Golf: U. S. Open Impressions

Yesterday, Jon Rahm won the U. S. Open in grand style, by birdieing the last two holes. He played a great round of golf, and was a very deserving winner. I watch some of every round in this U. S. Open, and the entire final round. This was one of the best Opens in a long time. The venue was set up perfectly and the weather co-operated by not having a lot of high winds. The leader board was crowded with some of the top players in the game, and some regular tour players, trying to make the big splash. In the middle of the final round, there were about 10 players within two shots of the lead. Everybody seemed to be going along just fine, when all hell broke loose on the back nine, and just about everybody fell apart, except Rahm and Lois Oosthuizen. It wasn’t until Oosthuizen took a very aggressive line on 17, and knocked his drive in the hazard, and barely missed a par saving putt, that you felt that Jon Rahm had the victory. I have to give Oosthuizen some credit, for taking the aggressive route, and really trying to make birdie on that hole, but unfortunately it did not work out. During the final round, there were many players, who had a chance to win, but none more so than Bryson DeChambeau. When he almost made the hole in one on No. 8 to take the outright lead, I thought we were going to have a repeat champion. Then after making a par on the par 4 10th hole, he decided to take 40 blows on the last 8 holes to fall all the way to 26th place. Bryson characterized his back nine as having bad breaks and just being “golf”. Let’s take a closer look, and also go back to Fridays round.

Bryson blamed a lot of his back nine on bad luck. I attribute his horrible back nine to some of the worse thinking I have ever seen by a top player. I am not talking about bad thinking on one particular hole, like Jean van de Velde did at the final hole of the 1999 British Open, where he made a triple bogey, when he only needed a double bogey to win the tournament. DeChambeau’s bad thinking, is an overall bad approach to the game. It showed up on Friday, when he tried to reach I believe the first par 5 on the back nine in two. He hit a great shot, but it was just short, and rolled back down the hill about 50 yards, into a sand filled divot. That was a very bad break. This was time to take your medicine, and hit a nice little lob wedge, right into the throat of the green, which would have put him about 30 to 40 feet, right of the pin, for a birdie putt. Instead, he tried to hit the ball directly at the pin, over a bunker. He chunked the shot, right into that bunker, and exploded the ball over the green, and was lucky to chip back, and make a bogey. Then, when he drove it into the rough on Sunday, on the same par 5, instead of trying to get the ball back in the fairway, where he probably could have gotten home in three, he continued to hit the ball down the rough and wound up making a double bogey 7. He has a philosophy, that he can hit any shot he pleases, and get away with it. He has done this, in other tournaments, as his whole game lacks any type of strategy. When things go wrong for Bryson, he calls it just golf, and really learns nothing. Unless this philosophy changes, I do not see him ever winning another major. Only time will tell, of course. One things for sure, it is not for the lack of a golf game.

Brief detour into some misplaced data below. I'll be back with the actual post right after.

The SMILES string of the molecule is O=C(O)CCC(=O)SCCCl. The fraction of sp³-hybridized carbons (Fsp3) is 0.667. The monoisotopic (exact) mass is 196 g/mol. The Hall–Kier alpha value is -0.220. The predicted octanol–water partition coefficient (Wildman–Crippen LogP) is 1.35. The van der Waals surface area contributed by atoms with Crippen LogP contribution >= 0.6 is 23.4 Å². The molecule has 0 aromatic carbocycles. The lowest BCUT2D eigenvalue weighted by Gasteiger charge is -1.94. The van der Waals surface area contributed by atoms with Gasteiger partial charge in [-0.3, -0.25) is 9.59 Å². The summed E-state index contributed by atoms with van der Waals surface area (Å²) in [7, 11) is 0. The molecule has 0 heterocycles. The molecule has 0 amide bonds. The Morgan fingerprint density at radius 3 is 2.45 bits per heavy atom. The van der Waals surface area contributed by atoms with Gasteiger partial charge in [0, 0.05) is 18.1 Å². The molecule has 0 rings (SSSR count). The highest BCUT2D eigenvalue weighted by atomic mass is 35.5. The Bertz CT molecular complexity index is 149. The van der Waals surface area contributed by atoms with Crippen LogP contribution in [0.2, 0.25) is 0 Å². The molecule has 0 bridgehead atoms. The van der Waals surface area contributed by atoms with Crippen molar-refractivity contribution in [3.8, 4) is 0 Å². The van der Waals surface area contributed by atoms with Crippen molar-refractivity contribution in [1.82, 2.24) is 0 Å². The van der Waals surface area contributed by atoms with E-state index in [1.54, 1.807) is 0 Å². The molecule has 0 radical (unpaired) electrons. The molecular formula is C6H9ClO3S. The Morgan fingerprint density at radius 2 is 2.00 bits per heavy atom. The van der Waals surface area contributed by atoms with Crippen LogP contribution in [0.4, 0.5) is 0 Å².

My overall impressions of the tournament were many. These guys make a lot of putts and shots around the greens. One of the odd things about this Open, was the number of truly great shots from fairway bunkers. Many times, the player who hit from the fairway bunker got closer to the hole, than his playing partner did, from the middle of the fairway. I am not going into specific instances, but it was interesting to see, that all the rough was not created equal. There were some spots that were particularly thick and then other areas where it was not near as penal. I am not talking about areas that were trampled down by the fans, speaking of which, it was also interesting to see players, trying to hit in these areas on purpose, rather than the fairway. It shows you, even the best players in the world are affected by hazards, that are close in play. It seems like no matter who you are you are not immune from the pressure of the U. S. Open. You saw it all Sunday, drives out of bound, impossible lies in bunkers, shanks, and even balls stuck in trees. Now, that’s bad luck Bryson. There are many golfers who have been in contention over the years that just don’t seem to be able to seal the deal. You have to wonder are they really trying to do anything different or are they just looking for the answer, too. In the end Jon Rahm stood out as the best player of the week, and took home the greatest prize in golf, the United States Open.